Is Australia about to copy our Transport Policies?
By Matt L, on September 16th, 2013
I can’t say I’m much of a follower of Australian politics so please forgive me if I don’t get the various intricacies right but it is definitely going to be interesting to see what happens with transport over the coming years now that Tony Abbott has been elected prime minister. In case you also haven’t been following the goings on across the ditch, back in April Abbott caused a bit of a stir when he said:
“The commonwealth government has a long history of funding roads.
“We have no history of funding urban rail and I think it is important that we stick to our knitting and the commonwealth’s knitting when it comes to funding infrastructure is roads.”
This was particularly a concern as many of the major projects on Infrastructure Australia’s priority list have been rail projects in all of the major cities. Further while ruling out funding for rail projects he was also promising government funds for some motorway projects that in some cases hadn’t even been assessed which sounds eerily similar to what our government has done with the RoNS.
Of course just like in New Zealand and elsewhere in the western world travel demand in Australia is changing, especially amongst young people and one of the key differences is that the mainstream media are starting to pick up on the trends which is something we haven’t really seen here (perhaps we will have to wait for the census results to come out).
Sydney’s 20-somethings are fast ditching their cars for public transport, previously unpublished figures show, revealing the trend is widespread in the city.
An analysis of new travel figures from the Bureau of Transport Statistics shows the generational shift to public transport is not confined to well-serviced inner areas but also in outer Sydney, where public transport is more patchy.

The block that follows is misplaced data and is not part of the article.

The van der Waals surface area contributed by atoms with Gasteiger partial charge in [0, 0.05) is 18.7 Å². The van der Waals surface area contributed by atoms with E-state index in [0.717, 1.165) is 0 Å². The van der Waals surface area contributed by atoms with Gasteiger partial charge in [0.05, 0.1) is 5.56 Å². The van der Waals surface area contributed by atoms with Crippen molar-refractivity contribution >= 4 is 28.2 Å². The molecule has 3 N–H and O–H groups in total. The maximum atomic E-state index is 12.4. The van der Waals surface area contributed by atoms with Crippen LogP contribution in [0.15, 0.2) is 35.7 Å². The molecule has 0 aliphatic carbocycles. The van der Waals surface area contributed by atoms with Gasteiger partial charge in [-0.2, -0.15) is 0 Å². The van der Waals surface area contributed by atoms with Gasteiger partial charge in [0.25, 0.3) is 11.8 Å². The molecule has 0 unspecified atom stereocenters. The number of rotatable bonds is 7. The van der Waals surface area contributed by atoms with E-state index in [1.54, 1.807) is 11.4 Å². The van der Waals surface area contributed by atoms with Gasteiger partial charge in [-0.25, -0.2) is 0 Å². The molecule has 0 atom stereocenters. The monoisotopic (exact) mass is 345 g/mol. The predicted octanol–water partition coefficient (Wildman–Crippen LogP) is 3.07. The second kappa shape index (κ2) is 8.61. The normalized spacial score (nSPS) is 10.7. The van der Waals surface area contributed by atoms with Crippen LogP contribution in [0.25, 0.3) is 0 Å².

The transformation in travel patterns, experts and surveys say, is likely caused by the cost and inconvenience of maintaining a car but also the widespread use of mobile devices, which are more attractive on public transport.
Ten years ago, people aged 21 to 30 in Sydney drove themselves on about 53 per cent of all trips on an average weekday. That share fell almost eight percentage points to 45.5 per cent in 2011-12.
Among people aged 31 to 40, the ”mode share” of driving trips fell from 64.2 per cent to 60.2 per cent in the decade. Sydney residents in their 40s and 50s are also driving less but the trend is not as pronounced and residents in their 60s and 70s are, on average, driving slightly more.
”The whole value proposition of a car is not what it used to be for young people,” said Garry Glazebrook, of the University of Technology, Sydney.
”It’s not the ticket to freedom it once was … And, in the inner suburbs, it is almost a menace because you can’t find somewhere to park.”
One of the interesting things about New South Wales is they actually have a whole department dedicated to producing transport statistics and if you go to the article the image below is also interactive.
But the trends are causing people in the media to ask if the government should be so quick to write off rail projects.
Here is another position Abbott will hopefully discard as retrograde and redundant – his insistence that the federal government should pay for motorways only and not for public transport.
For a party that professes allegiance to free-market principles, the Liberals are curiously insensitive to market demand for transport.
The ”market” – in this instance, moving people around – is clear. Commuters are trying to avoid using a car if they can help it. Saturday’s Herald report documented a steep rise in public transport use in Sydney, along with a slump in the rate of growth of car use. In the past decade, car use in Sydney rose by half the rate of population growth. Trips by train increased by twice the rate of population growth.
The trend is more pronounced among younger people. Inner west residents in their 20s are twice as likely to catch a train on an average weekday than was the case a decade ago. So, too, are twentysomethings living in St George or Sutherland or Fairfield or Liverpool. The trend is not confined to the inner city.
When politicians in multiple countries continue to ignore the trends that are happening and that have been going on for some time now you really need to question what is driving it. Is it adherence to ideology, being caught in the grasp of the powerful road lobby groups or a combination of the two?
I’m sure one senator the government can rely on for support in the road building plans is the one from the Australian Motoring Enthusiast Party who managed to win a seat in the elections.
It seems that for the time being at least, unless something changes it appears both countries are going to struggle when it comes to getting some good urban transport solutions.